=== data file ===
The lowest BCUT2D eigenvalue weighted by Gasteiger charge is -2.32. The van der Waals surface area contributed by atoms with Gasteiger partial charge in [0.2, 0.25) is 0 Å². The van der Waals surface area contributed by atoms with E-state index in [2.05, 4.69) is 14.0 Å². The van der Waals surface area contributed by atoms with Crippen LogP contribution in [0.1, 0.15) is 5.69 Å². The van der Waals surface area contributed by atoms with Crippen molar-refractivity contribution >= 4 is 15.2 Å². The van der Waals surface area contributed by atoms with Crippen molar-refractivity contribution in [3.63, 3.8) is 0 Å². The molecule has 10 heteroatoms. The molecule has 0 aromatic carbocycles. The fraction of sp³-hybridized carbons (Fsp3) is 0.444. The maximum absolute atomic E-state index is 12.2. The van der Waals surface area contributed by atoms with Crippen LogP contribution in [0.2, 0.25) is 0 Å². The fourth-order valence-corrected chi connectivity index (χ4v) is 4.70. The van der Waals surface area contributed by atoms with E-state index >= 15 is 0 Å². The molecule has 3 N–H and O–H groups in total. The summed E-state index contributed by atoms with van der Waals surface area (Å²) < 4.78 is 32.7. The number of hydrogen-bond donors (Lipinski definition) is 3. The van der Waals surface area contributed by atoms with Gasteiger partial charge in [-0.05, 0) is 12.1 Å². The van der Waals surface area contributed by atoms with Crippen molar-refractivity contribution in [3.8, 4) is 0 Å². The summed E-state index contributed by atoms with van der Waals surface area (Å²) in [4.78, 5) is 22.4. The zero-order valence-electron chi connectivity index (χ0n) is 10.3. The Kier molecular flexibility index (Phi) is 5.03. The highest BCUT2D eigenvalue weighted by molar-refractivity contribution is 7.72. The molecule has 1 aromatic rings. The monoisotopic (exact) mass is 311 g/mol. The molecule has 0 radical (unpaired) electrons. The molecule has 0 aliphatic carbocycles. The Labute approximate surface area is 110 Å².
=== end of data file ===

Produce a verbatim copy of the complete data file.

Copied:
The lowest BCUT2D eigenvalue weighted by Gasteiger charge is -2.32. The van der Waals surface area contributed by atoms with Gasteiger partial charge in [0.2, 0.25) is 0 Å². The van der Waals surface area contributed by atoms with E-state index in [2.05, 4.69) is 14.0 Å². The van der Waals surface area contributed by atoms with Crippen LogP contribution in [0.1, 0.15) is 5.69 Å². The van der Waals surface area contributed by atoms with Crippen molar-refractivity contribution >= 4 is 15.2 Å². The van der Waals surface area contributed by atoms with Crippen molar-refractivity contribution in [3.63, 3.8) is 0 Å². The molecule has 10 heteroatoms. The molecule has 0 aromatic carbocycles. The fraction of sp³-hybridized carbons (Fsp3) is 0.444. The maximum absolute atomic E-state index is 12.2. The van der Waals surface area contributed by atoms with Crippen LogP contribution in [0.2, 0.25) is 0 Å². The fourth-order valence-corrected chi connectivity index (χ4v) is 4.70. The van der Waals surface area contributed by atoms with E-state index >= 15 is 0 Å². The molecule has 3 N–H and O–H groups in total. The summed E-state index contributed by atoms with van der Waals surface area (Å²) < 4.78 is 32.7. The number of hydrogen-bond donors (Lipinski definition) is 3. The van der Waals surface area contributed by atoms with Gasteiger partial charge in [-0.05, 0) is 12.1 Å². The van der Waals surface area contributed by atoms with Crippen molar-refractivity contribution in [3.8, 4) is 0 Å². The summed E-state index contributed by atoms with van der Waals surface area (Å²) in [4.78, 5) is 22.4. The zero-order valence-electron chi connectivity index (χ0n) is 10.3. The Kier molecular flexibility index (Phi) is 5.03. The highest BCUT2D eigenvalue weighted by molar-refractivity contribution is 7.72. The molecule has 1 aromatic rings. The monoisotopic (exact) mass is 311 g/mol. The molecule has 0 radical (unpaired) electrons. The molecule has 0 aliphatic carbocycles. The Labute approximate surface area is 110 Å².